The Museologist

Museums and Social Media

Posted in General by adevereux on January 22, 2010

In general, there are two schools of thought concerning the cultural and scholarly authority of museums.  The first argues that museums are empowered to tell stories that hold truth and that visitors will undergo a learning process made possible by the museum and its curators.  In essence, curators are the “holders of truth” and are to be trusted to tell the stories.  The second school of thought argues that curators hold one part of the truth, and that visiting a museum is not just a learning process but an experience.  A museum-goer adds to and expands the interpretation of the story.

The rising trend in museums, and the one I tend to agree with, is the second school of thought.  How to make a visit to a museum an experiential learning process, and one that gives credit and weight to the ideas and interpretations of the visitor, is difficult to determine.  However, after reading a recent article in the NY Times, I’ve been convinced that the web is one venue that allows the public to contribute to the curating process and to the discussion on issues raised by museums in their exhibitions in a way that does not undermine the role or expertise of the museum curator.

The way museums can use the web to forge successful collaborations with the public is to look at their websites not as virtual exhibition spaces, but as a form of social media.  The article writes, “While only a handful of museums have successfully harnessed Web users to develop their collections, social-media platforms are starting to foster new kinds of interactions between Web audiences and museum curators long accustomed to working only with other experts.”  In this way, the public is able to contribute new thoughts, ideas, interpretations, and responses to collection material in a way that is meaningful.  It also allows curators to gauge what material is relevant and important to their audiences.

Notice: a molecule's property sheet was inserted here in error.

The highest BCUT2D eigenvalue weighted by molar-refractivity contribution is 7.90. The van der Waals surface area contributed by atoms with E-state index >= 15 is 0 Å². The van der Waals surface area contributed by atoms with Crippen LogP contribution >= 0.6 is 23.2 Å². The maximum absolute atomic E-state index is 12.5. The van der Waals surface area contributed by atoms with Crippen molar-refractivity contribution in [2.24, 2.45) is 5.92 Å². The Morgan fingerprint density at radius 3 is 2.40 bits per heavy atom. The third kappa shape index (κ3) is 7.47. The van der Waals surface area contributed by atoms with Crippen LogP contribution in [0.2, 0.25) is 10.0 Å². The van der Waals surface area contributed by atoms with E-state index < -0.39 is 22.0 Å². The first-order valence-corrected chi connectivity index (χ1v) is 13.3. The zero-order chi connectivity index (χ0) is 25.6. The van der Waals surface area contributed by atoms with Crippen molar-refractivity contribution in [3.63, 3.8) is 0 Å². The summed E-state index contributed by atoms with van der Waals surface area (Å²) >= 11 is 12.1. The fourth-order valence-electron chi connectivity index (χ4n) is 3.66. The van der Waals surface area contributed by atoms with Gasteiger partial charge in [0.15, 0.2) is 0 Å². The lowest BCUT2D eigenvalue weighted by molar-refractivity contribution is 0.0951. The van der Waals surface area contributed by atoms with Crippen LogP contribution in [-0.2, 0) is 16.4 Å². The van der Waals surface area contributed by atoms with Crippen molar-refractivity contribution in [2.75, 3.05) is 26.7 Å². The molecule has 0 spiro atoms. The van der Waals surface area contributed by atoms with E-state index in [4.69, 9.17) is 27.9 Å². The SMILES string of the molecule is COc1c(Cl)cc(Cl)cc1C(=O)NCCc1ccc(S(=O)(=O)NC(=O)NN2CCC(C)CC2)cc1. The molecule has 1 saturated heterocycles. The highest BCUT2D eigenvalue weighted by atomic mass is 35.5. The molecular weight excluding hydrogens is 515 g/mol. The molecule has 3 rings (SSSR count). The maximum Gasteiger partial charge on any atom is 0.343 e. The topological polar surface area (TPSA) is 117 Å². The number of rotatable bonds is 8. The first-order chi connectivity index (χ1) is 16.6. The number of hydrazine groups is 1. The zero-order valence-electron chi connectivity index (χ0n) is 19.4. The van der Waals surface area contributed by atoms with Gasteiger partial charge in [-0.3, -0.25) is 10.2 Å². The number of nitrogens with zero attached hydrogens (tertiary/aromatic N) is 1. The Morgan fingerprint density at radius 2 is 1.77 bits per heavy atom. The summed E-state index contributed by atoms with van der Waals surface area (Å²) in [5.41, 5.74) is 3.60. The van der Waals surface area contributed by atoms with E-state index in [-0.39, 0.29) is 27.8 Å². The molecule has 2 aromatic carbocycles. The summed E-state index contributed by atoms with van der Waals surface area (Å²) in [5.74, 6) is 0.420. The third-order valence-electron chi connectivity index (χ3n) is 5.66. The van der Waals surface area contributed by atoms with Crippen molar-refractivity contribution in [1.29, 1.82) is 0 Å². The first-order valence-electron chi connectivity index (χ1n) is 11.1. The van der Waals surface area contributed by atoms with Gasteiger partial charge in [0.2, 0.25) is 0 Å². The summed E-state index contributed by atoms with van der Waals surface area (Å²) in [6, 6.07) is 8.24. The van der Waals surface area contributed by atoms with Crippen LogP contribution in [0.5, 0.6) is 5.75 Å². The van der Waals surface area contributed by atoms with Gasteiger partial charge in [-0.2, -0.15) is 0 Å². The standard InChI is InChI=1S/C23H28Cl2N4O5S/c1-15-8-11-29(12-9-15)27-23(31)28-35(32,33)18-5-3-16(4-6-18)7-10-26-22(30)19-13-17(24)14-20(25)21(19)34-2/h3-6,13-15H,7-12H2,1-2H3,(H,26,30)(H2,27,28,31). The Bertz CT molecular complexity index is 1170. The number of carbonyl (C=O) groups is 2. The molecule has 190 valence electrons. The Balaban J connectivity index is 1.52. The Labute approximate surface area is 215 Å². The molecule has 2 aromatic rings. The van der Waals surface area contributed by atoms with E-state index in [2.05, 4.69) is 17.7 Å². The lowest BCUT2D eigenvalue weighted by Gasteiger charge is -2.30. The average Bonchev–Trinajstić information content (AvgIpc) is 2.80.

Nevertheless, the curator gets the final word on what materials are included in an exhibition and the accompanying narrative.  But the sources available to a curator will expand beyond what has already been said by scholars, or the curator’s own interpretations, to those offered by the public:  “new-media advocates argue that Web participation can actually enhance the value of curatorial judgment. ‘Curators are starting to realize that they can be challenged by the audience’”.

A museum’s use of the web as social media in order to let the public to contribute to cultural and historical dialogue re-distributes the authority traditionally granted solely to the curator, but in a way that doesn’t compromise his/her skills, expertise, and judgement.


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